Congrats, when are you coming back to blogging? ;-)

Your faith grows stronger each day.

Not really, but thanks for just assuming and stating. Your mind reading powers are impressive indeed.

Absolutely NO DOUBT in your minds that (a)the earth is getting warmer, and (b)mankind is to blame, in particular the United States (but of course!)

I doubt just about everything. I don't have complete absolute certainty in anything, and I imagine that many people are the same way. Nevertheless, I believe (a), (b), and (c) with high confidence.

What was it that caused the ice caps to recede and the glaciers to melt at the end of the last Ice Age?

You seem confused. I don't come here to give introductory lectures on paleoclimate to ignorant people that are too lazy to do any reading on their own.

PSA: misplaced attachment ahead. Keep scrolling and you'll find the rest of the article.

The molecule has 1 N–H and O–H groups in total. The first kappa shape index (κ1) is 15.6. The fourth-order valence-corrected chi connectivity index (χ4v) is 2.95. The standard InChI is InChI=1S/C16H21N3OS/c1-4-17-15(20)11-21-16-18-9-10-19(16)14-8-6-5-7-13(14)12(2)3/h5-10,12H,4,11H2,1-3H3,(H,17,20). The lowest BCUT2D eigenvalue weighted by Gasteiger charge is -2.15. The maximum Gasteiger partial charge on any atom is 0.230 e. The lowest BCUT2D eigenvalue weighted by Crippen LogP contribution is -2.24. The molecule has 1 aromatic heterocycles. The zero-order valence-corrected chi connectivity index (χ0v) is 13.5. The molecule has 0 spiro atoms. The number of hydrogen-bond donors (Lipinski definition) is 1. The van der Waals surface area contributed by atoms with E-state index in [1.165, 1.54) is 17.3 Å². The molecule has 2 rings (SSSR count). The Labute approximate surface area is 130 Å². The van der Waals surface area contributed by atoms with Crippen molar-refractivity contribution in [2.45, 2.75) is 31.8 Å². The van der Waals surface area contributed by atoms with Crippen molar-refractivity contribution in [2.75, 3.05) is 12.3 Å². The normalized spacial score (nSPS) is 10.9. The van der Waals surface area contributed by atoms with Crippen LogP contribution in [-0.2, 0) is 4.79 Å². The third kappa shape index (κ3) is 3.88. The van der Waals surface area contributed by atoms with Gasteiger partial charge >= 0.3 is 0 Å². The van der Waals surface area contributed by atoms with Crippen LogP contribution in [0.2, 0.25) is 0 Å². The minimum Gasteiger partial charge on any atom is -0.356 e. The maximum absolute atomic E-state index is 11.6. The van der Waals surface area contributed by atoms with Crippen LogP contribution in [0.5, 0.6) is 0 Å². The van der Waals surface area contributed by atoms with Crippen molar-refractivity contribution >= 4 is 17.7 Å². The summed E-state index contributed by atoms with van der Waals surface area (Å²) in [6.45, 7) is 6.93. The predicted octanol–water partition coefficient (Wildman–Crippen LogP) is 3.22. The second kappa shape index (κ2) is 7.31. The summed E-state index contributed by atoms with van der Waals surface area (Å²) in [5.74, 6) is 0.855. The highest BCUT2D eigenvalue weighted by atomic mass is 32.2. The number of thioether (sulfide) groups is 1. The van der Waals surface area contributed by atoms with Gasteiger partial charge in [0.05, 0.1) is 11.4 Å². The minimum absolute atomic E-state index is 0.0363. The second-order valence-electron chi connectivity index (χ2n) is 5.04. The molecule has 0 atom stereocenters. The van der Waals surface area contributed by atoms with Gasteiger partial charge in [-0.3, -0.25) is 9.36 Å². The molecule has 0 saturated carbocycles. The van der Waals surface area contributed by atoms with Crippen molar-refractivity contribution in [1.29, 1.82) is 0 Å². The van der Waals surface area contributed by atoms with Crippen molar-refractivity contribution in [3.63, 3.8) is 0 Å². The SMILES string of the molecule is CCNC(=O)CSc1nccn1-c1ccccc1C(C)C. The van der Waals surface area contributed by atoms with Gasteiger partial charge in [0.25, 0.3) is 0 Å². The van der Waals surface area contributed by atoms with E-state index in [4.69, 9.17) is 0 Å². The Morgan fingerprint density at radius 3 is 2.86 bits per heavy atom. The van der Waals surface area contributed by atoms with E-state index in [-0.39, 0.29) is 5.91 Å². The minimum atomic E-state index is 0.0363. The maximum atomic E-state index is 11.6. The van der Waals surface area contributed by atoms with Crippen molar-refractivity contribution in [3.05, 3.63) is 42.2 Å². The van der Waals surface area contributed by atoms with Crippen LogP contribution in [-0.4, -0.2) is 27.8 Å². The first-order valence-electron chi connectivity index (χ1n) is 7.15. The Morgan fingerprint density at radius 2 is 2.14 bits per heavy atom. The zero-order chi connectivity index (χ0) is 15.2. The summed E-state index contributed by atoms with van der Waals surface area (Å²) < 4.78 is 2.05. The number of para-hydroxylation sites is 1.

"What was it that caused the ice caps to recede and the glaciers to melt at the end of the last Ice Age?"

Mastodon farts?

Perhaps ten million delicatessen owners traveled back in time and opened ten billion seltzer bottles, all at once, releasing an immense cloud of CO2?

Maybe it was just the ebb and flow of the solar cycle.

Your faith grows stronger every day.

Absolutely NO DOUBT that there is no anthropogenic contribution?

If you can prove your hypothesis, there's some money in it for you. Good luck.

congrats Hilzoy. Did you get any pictures to share with us?
Hope you're having fun and get back safe.

The return of George Will... followed by the return of Tomaig.

Your faith grows stronger each day.

Absolutely NO DOUBT in your minds that (a)the earth is getting warmer, and (b)mankind is to blame, in particular the United States (but of course!)

What was it that caused the ice caps to recede and the glaciers to melt at the end of the last Ice Age?

a) Over thirty years of measurements of land and sea temperatures show a generally rising trend. That looks like warming to me — no faith needed.

b) CO2 concentration has also risen over that period, and isotope ratios in that greenhouse gas indicate it comes from fossil fuels. More measurements. Again, no faith needed.